|Other names||Bronchial pneumonia, bronchogenic pneumonia|
|Typical distribution of lobar pneumonia (left in image) and bronchopneumonia (right in image)|
|Specialty||Pulmonology, Infectious disease|
It is often contrasted with lobar pneumonia; but, in clinical practice, the types are difficult to apply, as the patterns usually overlap. Bronchopneumonia (lobular) often leads to lobar pneumonia as the infection progresses. The same organism may cause one type of pneumonia in one patient, and another in a different patient.
Bronchopneumonia is less likely than lobar pneumonia to be associated with Streptococcus pneumoniae. Rather, the bronchopneumonia pattern has been associated mainly with the following: Staphylococcus aureus, Klebsiella, E. coli and Pseudomonas.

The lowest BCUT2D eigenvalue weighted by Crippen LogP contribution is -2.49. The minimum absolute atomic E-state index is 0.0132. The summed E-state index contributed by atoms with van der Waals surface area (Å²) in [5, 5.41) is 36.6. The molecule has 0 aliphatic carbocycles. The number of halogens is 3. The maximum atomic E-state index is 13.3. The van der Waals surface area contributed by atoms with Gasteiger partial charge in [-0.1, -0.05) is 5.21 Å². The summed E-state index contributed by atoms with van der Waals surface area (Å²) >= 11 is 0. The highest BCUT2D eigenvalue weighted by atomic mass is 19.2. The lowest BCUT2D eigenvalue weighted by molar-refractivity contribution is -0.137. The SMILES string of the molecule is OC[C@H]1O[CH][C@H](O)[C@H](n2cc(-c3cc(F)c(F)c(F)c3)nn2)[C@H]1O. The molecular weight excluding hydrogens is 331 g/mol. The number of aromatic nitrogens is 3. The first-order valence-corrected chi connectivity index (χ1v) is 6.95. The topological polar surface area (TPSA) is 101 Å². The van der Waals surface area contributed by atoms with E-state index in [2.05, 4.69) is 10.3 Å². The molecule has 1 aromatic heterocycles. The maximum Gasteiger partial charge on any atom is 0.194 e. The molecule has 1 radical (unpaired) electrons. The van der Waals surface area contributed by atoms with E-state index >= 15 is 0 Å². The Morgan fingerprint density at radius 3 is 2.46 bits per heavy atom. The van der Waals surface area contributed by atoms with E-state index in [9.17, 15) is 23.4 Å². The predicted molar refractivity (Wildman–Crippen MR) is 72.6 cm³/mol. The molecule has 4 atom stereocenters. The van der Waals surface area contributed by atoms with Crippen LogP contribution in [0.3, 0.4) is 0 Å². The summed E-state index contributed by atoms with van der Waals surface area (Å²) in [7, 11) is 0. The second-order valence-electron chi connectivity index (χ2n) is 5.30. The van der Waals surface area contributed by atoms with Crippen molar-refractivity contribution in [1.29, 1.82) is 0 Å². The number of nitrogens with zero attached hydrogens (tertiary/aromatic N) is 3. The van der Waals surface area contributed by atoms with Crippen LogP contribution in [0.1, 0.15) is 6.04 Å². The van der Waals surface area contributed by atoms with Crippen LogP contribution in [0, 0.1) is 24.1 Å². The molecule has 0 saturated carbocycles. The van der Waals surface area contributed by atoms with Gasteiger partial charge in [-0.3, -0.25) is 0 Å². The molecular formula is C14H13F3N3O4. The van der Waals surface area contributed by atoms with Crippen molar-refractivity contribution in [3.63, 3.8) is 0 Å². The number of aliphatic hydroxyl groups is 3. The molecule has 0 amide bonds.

Bronchopneumonia may sometimes be diagnosed after death, during autopsy.
On gross pathology there are typically multiple foci of consolidation present in the basal lobes of the human lung, often bilateral. These lesions are 2–4 cm in diameter, grey-yellow, dry, often centered on a bronchiole, poorly delimited, and with the tendency to confluence, especially in children.
Compared to pneumonia in general, the association between the bronchopneumonia pattern and hospital-acquired pneumonia warrants greater consideration of multiple drug resistance in the choice of antibiotics.
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-"This chapter is licensed under the terms of the Creative Commons Attribution 4.0 International License (http://creativecommons.org/licenses/by/4.0/)"
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